It’s a blessing that you’re no longer expected to wear your finest fancy-wear to the airport—especially during longer, international flights. Layers are recommended because cabin temperature can be all over the place. Bartolucci suggests an extra pair of socks to keep your feet warm plus a jacket or hoodie that you can fold up & use like a travel pillow for lower back support. Also think about wearing looser or stretchy clothes, since you’ll be sitting for a good while & won’t want to be constricted.

Free Person Riding on a Plane Stock Photo
Courtesy Tim Gouw

Plan your sleep times

Traveling on a long flight overnight or changing time zones? Research indicates you should time your slumber based on the time zone where you’re going. If you’re traveling east overnight, as one example, you should plan to sleep during the first half of your flight, which is the same as when it would be nighttime in your destination. If you’re headed west, stay up the first half & then catch your zzzzs during the 2nd half to match the night hours there.

Recline that seat

It has a reclining feature for a reason, Bartolucci recommends using it! If you’re able to choose your seat ahead of time, think about the window. The window and wall provides a surface to lean against gives you more positions to get comfortable. The same goes for an exit row seat, which offers more room to stretch out your legs. Neck comfort and support is important, so bring along a neck pillow or some kind of fluffy thing doubles as a head support.

Courtesy Shamia Casiano

Carry on some sleep Essentials too

There are a couple of items that could make your journey to dreamland a whole lot easier. Bartolucci suggests investing in a pair of blue-light-blocking glasses; these will help eliminate your blue-light exposure from the TV screen and your devices, which can disrupt sleep. An eye mask, ear plugs, and noise-cancelling headphones can also be a huge help if you’re sensitive to light or noise.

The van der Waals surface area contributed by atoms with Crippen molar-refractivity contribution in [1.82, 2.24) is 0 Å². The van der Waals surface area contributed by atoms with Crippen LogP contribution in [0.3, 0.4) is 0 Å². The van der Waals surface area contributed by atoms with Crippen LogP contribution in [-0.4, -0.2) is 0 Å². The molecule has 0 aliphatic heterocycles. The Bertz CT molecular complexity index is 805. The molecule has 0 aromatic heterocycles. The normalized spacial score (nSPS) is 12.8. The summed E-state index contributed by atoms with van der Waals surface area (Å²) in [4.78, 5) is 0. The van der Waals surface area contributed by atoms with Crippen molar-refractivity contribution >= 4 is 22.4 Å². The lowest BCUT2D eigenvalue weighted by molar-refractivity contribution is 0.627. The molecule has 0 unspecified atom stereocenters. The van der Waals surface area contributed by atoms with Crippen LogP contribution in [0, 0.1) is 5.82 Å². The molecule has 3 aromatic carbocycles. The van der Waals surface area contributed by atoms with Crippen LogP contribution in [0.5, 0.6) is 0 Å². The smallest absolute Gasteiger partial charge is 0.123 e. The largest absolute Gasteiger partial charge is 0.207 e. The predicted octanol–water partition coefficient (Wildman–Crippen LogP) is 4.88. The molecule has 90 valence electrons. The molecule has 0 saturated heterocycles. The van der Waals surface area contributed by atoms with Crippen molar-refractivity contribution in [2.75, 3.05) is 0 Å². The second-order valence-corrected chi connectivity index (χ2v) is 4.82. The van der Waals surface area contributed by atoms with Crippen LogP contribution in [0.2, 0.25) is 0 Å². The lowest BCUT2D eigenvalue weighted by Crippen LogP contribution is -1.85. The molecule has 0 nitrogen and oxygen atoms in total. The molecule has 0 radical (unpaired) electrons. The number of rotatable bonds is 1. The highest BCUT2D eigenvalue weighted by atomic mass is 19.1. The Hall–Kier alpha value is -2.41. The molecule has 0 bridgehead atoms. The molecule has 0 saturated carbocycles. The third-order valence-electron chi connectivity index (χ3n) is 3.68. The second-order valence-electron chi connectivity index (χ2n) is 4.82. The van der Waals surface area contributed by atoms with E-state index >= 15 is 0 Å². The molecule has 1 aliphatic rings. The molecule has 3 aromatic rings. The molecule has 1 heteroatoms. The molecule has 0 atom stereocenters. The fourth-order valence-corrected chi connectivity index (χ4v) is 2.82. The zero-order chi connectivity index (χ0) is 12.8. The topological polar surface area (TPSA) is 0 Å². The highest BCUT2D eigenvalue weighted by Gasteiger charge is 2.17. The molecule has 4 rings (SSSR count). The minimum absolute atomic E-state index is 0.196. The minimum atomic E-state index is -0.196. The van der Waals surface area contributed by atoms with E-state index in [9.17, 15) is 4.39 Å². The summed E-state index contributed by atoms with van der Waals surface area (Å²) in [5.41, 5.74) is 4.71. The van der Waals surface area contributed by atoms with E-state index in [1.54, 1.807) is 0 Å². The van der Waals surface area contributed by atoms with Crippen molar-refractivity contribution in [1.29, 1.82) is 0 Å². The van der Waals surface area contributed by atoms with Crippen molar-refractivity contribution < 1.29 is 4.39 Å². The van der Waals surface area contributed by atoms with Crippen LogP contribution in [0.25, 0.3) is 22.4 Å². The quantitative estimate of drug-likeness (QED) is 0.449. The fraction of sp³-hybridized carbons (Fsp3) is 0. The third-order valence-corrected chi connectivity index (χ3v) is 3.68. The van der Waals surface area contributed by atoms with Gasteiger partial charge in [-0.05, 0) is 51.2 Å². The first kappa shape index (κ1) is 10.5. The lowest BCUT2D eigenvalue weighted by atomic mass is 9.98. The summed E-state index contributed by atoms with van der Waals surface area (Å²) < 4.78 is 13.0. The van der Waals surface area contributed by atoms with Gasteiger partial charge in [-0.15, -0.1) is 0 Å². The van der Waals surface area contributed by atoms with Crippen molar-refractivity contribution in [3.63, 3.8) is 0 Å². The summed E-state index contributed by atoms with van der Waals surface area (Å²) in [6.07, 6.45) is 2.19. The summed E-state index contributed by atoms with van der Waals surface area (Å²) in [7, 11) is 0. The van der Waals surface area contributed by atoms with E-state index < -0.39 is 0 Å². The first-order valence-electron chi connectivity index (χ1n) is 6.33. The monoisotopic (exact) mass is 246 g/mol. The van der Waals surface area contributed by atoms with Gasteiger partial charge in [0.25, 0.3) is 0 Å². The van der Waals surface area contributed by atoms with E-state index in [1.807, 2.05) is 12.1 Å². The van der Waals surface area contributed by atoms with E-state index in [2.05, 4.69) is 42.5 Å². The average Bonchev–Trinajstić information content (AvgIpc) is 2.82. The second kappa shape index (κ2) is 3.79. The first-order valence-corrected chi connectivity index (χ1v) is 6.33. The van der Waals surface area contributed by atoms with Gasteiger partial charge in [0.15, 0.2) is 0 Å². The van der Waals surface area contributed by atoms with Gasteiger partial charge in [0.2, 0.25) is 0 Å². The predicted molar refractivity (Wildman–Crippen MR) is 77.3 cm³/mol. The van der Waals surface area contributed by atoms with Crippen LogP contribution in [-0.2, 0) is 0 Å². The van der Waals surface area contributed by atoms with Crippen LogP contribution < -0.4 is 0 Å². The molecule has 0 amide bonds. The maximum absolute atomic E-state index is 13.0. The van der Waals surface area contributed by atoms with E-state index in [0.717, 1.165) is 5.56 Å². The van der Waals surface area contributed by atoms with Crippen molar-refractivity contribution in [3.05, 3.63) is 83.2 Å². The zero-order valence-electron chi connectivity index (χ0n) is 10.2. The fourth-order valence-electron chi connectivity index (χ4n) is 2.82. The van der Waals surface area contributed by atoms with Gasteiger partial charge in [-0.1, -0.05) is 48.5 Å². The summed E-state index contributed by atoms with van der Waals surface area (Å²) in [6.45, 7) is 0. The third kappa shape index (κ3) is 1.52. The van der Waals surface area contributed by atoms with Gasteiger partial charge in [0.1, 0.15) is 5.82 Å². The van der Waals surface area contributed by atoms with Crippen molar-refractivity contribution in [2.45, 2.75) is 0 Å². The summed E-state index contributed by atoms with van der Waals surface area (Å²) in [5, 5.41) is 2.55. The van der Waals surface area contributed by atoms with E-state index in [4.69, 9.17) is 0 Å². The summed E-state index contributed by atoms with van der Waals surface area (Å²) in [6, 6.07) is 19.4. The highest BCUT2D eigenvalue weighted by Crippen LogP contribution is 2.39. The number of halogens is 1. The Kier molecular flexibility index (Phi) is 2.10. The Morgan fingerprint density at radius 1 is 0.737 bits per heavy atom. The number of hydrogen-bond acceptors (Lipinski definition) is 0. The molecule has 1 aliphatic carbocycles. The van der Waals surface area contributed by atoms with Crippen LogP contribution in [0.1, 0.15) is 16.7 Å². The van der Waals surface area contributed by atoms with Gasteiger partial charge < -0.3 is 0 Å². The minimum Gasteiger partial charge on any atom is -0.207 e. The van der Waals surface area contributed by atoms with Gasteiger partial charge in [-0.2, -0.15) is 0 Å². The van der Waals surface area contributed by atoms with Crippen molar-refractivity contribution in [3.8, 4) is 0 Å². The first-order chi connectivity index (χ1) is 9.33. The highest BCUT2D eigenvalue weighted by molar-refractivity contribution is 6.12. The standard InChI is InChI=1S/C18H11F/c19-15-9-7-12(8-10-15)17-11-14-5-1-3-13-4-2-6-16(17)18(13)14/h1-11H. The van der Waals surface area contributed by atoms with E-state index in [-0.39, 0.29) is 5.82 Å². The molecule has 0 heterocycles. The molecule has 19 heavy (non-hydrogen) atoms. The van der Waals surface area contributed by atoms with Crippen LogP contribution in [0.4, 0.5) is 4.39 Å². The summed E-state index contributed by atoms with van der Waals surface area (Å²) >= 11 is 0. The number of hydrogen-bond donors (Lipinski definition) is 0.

Avoid blue light

Wi-Fi on flights, smartphones, onboard entertainment, tablets, and laptops can be a major hindrance toward your ability to sleep. If you need the rest, Bartolucci says to put your devices away for the flight; beyond sleep-disrupting blue light, the constant notifications while your phone is connected to Wi-Fi should you take this option, will activate your brain, which she says is a “wake cue” & may prevent your mind from calming down. If you find reading before bed helps you drift away, think about a real book in your hands , or an e-reader with smart light technology.

Don’t worry about what people think

The truth is, if you really want to sleep on a plane, you’ll have to give up on caring what others think of you. Yes, you might snore or startle yourself awake. And you might look kind of dopey when you discover that tray table in front of you is the best place to rest your head—and sometimes, it really is. Sleep is way more important than a glare from a judgmental stranger. You will probably never see most of the people on your flight again, so whip out your snuggie, recline your seat, and do whatever it takes to get comfortable.

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Free Airplane Silhouette on Air during Sunset Stock Photo
Courtesy Pixabay